On 11 June 2019, Uganda announced that three people had been positively diagnosed with Ebola, the first cross-border cases since the outbreak began. After several weeks with no recorded cases, the Ugandan government announced a new case on 29 August; the patient, a young girl, sadly died.

On 14 July, the first case of Ebola was confirmed in Goma, the capital of North Kivu, and a city of one million people. The patient, who had travelled from Butembo to Goma, was admitted to the MSF-supported Ebola Treatment Centre in Goma. After confirmation of lab results, the Ministry of Health decided to transfer the patient to Butembo on 15 July, where the patient died the following day.

On 30 July, a second person in Goma was diagnosed with Ebola; they died the next day and two more cases were announced.

In reaction to the first case found in Goma, on 17 July 2019, the World Health Organization (WHO) announced that the current Ebola outbreak in DR Congo represents a public health emergency of international concern (PHEIC).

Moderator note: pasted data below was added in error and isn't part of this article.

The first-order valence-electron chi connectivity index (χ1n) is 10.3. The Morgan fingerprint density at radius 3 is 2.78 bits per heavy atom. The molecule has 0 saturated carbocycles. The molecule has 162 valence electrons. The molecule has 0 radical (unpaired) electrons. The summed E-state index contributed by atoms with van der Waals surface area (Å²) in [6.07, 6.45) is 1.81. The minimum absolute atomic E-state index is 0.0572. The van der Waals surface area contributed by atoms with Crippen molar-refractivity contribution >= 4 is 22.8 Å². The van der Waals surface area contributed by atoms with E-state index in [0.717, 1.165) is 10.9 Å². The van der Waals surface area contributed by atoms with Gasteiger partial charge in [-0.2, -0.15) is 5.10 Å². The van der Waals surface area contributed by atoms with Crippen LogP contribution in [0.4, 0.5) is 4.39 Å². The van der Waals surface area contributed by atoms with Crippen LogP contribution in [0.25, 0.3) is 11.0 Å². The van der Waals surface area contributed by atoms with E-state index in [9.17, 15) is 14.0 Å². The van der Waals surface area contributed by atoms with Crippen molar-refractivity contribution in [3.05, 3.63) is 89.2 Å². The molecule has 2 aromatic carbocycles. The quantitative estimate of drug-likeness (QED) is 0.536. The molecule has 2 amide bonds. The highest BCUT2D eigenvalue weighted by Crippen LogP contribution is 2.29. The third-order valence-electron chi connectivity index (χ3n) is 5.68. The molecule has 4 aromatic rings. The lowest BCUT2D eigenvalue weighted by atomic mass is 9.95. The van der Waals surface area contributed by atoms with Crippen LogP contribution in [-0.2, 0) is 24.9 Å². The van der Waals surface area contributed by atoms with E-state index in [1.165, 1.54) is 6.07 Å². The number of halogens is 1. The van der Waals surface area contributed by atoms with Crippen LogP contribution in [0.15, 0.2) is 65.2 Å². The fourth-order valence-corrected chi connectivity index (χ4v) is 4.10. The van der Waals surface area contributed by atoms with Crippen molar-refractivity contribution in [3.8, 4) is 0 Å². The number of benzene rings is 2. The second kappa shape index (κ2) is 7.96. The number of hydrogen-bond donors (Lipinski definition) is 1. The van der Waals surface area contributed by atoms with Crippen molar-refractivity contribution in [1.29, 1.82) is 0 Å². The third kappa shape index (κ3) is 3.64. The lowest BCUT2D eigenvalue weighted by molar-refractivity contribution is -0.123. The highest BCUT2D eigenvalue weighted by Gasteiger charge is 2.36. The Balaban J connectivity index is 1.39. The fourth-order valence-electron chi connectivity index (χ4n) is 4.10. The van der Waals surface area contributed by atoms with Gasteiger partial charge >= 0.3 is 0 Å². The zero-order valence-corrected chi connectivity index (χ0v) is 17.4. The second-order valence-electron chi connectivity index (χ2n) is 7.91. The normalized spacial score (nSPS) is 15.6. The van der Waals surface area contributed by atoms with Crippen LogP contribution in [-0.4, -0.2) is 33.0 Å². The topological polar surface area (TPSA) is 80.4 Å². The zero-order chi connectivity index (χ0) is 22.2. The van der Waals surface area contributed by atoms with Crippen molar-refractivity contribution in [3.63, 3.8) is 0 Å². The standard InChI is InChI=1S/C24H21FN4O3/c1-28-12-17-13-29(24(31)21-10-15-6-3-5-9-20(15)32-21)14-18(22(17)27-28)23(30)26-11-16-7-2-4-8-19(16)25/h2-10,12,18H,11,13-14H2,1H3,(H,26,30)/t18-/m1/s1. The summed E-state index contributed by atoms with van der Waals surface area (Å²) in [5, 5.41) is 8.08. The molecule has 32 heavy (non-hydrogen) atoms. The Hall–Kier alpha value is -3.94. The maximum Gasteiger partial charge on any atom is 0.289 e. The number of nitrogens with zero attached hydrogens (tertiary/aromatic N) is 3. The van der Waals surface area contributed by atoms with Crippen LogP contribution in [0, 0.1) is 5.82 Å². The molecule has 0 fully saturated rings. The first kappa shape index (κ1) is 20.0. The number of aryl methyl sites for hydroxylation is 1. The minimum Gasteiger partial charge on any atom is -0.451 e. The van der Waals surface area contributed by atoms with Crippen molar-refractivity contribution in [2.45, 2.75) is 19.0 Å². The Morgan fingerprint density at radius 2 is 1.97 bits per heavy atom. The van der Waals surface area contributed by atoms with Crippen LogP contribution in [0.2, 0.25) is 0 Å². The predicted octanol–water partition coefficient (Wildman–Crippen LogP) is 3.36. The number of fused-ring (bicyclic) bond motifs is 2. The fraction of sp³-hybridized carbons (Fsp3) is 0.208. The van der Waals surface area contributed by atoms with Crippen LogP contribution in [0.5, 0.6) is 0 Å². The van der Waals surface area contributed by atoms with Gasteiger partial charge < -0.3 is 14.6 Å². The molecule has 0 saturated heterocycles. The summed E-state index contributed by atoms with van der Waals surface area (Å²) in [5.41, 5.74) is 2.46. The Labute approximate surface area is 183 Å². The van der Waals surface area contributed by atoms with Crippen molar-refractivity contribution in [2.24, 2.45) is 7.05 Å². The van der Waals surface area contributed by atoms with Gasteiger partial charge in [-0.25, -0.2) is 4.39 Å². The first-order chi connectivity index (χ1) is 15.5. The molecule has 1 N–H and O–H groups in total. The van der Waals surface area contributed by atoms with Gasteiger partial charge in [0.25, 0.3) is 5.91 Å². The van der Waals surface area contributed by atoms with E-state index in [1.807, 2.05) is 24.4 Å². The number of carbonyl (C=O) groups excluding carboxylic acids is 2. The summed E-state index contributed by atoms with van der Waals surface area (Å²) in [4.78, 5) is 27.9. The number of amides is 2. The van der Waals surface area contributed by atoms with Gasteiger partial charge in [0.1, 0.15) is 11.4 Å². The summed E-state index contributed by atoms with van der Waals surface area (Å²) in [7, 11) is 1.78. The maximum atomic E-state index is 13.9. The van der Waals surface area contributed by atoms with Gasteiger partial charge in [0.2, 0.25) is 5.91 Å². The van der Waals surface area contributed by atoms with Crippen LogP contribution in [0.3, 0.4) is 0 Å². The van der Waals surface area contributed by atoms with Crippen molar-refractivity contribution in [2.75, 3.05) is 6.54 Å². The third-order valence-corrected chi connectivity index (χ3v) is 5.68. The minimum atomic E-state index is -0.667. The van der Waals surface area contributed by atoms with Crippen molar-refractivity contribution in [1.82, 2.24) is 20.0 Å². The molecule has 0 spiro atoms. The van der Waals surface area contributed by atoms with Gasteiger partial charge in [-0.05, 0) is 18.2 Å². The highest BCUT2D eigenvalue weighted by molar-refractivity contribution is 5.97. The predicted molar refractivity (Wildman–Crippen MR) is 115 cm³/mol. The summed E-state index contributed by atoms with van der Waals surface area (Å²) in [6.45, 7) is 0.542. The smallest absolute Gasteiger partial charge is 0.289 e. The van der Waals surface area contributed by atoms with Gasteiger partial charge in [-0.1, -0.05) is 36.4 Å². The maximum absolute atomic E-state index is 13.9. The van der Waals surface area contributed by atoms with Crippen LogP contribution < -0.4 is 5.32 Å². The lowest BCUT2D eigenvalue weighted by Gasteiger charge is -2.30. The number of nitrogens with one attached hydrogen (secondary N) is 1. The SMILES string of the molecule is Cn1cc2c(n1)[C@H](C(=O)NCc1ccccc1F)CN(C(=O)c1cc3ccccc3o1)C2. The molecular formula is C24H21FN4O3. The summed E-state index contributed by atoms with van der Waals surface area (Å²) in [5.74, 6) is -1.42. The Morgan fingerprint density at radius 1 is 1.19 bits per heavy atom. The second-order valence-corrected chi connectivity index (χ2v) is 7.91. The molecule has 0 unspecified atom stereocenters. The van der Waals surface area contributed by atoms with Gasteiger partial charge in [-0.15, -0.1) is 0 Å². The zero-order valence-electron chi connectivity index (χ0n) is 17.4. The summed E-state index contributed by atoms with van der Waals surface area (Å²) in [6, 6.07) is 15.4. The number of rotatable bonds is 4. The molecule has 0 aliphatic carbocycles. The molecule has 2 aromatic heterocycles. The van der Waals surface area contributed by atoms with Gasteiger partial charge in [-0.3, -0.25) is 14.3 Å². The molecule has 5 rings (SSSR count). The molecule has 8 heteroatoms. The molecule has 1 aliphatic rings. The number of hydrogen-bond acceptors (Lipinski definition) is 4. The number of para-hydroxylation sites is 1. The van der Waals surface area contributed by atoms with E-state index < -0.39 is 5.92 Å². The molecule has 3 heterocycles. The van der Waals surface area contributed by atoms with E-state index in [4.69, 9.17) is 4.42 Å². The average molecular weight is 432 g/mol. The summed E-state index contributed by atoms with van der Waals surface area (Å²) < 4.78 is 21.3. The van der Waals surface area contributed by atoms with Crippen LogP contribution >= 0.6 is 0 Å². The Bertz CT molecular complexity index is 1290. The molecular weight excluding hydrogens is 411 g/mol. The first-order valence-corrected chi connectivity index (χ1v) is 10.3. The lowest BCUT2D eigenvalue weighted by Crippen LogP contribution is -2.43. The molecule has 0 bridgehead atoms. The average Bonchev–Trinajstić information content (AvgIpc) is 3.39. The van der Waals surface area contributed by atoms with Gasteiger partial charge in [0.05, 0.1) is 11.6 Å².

In mid-August, the epidemic spread to neighbouring South Kivu province – becoming the third province in DRC to record cases in this outbreak – when a number of people became sick in Mwenga, 100 kilometres from Bukavu, the capital of the province.

Given the ongoing challenges in responding to the outbreak, MSF believes that Ebola-related activities should be integrated into the existing healthcare system, in order to improve proximity of the services to the community and ensure that it remains functional during the outbreak.

Background of the epidemic

Retrospective investigations point to a possible start of the outbreak back in May 2018 – around the same time as the Equateur outbreak earlier in the year. There is no connection or link between the two outbreaks.

The delay in the alert and subsequent response can be attributed to several factors, including a breakdown of the surveillance system due to the security context (there are limitations on movement, and access is difficult), and a strike by the health workers of the area which began in May, due to non-payment of salaries.

A person died at home after presenting symptoms of haemorrhagic fever. Family members of that person developed the same symptoms and also died. A joint Ministry of Health/World Health Organization (WHO) investigation on site found six more suspect cases, of which four tested positive. This result led to the declaration of the outbreak.